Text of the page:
Repealing the FCC’s Privacy Rules for Internet Users


In October 2016, the Federal Communications Commission, the FCC, adopted new privacy rules that govern the relationship between Internet Service Providers, ISPs, and their customers. Federal law allows Congress to block agency rules.  Congress did just that with a joint resolution disapproving the broadband privacy rules and President Trump has signed that into law. 

The privacy rules have some things in common with the net neutrality debate, which is about whether Internet service providers can discriminate based on the type of traffic moving through their networks. The Communications Act gives the FCC authority over radio, broadcasting, and telephone services and applies to telecommunications services, like phone companies.These telecommunication services are considered “common carriers” and face more stringent requirements than other services.  For example, Title 2 of the Communications Act includes requirements for data privacy and nondiscrimination.  Between about 2005 and 2015, broadband internet was considered an “information service,” not a telecommunications service.Hence, the law that requires phone companies to protect their customers’ private data and not discriminate against particular kinds of traffic did not apply to broadband providers.

In 2015, the FCC issued a rule to protect net neutrality that reclassified broadband services as telecommunications services.  This meant that ISPs are common carriers and had to comply with Title 2 and stop treating Internet traffic differently depending on its source or its content.

The FCC’s Broadband Consumer Privacy Rules contains a section titled “Privacy of Customer Information”which requires telecommunications carriers to protect their customers’ information, and limits the situations where carriers are allowed to share this information with others.

Broadband providers want to compete with other Internet companies for advertising dollars. Google and Facebook are two of the companies that are most successful at monetizing consumer information. ISPs have access to a lot more consumer data than other companies, so they could make a lot of money by selling information about you to advertisers. But ISPs are not just a website that you can choose to not visit. Many regions in the country don’t have much competition among broadband providers, making it much more difficult to vote with your feet if you don’t like how the ISP uses your personal information.  ISPs may also be able to collect information about your online practices more effectively since they are not limited by the particular device you use to access the Internet.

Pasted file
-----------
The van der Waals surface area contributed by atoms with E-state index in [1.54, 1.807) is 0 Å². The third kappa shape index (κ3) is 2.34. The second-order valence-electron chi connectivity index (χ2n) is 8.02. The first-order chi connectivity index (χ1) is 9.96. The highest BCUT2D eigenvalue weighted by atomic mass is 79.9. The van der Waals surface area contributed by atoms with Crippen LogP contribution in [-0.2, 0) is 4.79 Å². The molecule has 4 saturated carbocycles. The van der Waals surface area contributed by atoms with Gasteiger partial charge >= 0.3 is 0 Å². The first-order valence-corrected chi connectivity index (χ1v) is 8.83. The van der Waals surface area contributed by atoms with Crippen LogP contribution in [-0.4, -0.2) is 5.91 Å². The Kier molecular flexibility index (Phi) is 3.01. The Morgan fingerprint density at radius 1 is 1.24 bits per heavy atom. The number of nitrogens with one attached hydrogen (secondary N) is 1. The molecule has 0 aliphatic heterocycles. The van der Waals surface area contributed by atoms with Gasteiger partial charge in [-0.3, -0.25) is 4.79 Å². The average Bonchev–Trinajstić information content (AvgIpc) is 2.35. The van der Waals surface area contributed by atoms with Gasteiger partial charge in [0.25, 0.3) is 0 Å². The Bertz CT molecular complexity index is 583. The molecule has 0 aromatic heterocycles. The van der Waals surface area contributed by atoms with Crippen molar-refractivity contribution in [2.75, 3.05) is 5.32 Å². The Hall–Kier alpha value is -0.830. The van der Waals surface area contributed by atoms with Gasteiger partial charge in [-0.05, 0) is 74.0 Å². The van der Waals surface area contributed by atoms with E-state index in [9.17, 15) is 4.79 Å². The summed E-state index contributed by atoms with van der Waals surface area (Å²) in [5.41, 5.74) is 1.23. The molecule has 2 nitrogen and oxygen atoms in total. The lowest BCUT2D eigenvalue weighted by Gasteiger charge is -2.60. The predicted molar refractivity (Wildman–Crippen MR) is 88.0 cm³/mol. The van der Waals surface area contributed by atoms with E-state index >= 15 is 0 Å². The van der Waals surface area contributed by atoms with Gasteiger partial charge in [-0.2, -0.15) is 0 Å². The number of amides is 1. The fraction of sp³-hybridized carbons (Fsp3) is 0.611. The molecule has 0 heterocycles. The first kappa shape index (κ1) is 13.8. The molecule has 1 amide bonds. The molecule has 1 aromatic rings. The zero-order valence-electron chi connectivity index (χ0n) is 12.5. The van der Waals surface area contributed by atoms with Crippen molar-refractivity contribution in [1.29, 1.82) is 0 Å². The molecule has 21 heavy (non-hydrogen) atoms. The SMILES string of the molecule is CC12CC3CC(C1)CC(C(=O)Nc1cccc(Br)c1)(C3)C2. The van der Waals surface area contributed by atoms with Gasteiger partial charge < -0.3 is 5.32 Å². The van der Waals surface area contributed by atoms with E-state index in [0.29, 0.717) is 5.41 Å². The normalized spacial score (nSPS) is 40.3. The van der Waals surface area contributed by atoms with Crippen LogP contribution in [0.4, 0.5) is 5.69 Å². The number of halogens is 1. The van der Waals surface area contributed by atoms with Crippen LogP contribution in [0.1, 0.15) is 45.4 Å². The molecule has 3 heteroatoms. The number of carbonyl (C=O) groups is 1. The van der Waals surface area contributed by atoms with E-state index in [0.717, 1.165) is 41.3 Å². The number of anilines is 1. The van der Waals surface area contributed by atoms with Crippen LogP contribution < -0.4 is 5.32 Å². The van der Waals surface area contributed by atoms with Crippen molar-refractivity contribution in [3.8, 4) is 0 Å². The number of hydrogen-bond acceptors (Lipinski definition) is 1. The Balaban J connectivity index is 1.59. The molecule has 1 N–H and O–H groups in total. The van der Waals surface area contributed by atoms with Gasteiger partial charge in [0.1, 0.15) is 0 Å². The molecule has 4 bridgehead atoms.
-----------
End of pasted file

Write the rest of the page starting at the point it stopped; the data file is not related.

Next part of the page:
When they issued the rule, the FCC emphasized that its regulation of broadband carriers was necessary since ISPs serve a gatekeeper role to the Internet. Facebook and Google, on the other hand, are subject to the Federal Trade Commission, the FTC’s jurisdiction. As long as their use of customer information does not rise to the level of being an unfair or deceptive trade practice, the FTC will likely not intervene. Hence, Facebook and Google and other private companies would only have their behaviors criticized retrospectively.  ISPs are subject to stronger default rules that apply prospectively. 

Should companies like Comcast and Verizon be held to higher standards than other Internet companies when it comes to handling customer information?  The new law disapproving this rule takes the side of the ISPs.  This does not mean that your browser information will automatically be sold to the highest bidder, but one of the barriers to do so has been removed. The new law combined with the new FCC chairman’s apparent dislike of net neutrality rules, indicates that the current administration will support ISPs in efforts to increase their profitability. This policy could have significant effects on how consumers experience the Internet, and is something that we should all be concerned about.

Author – Jay Kesan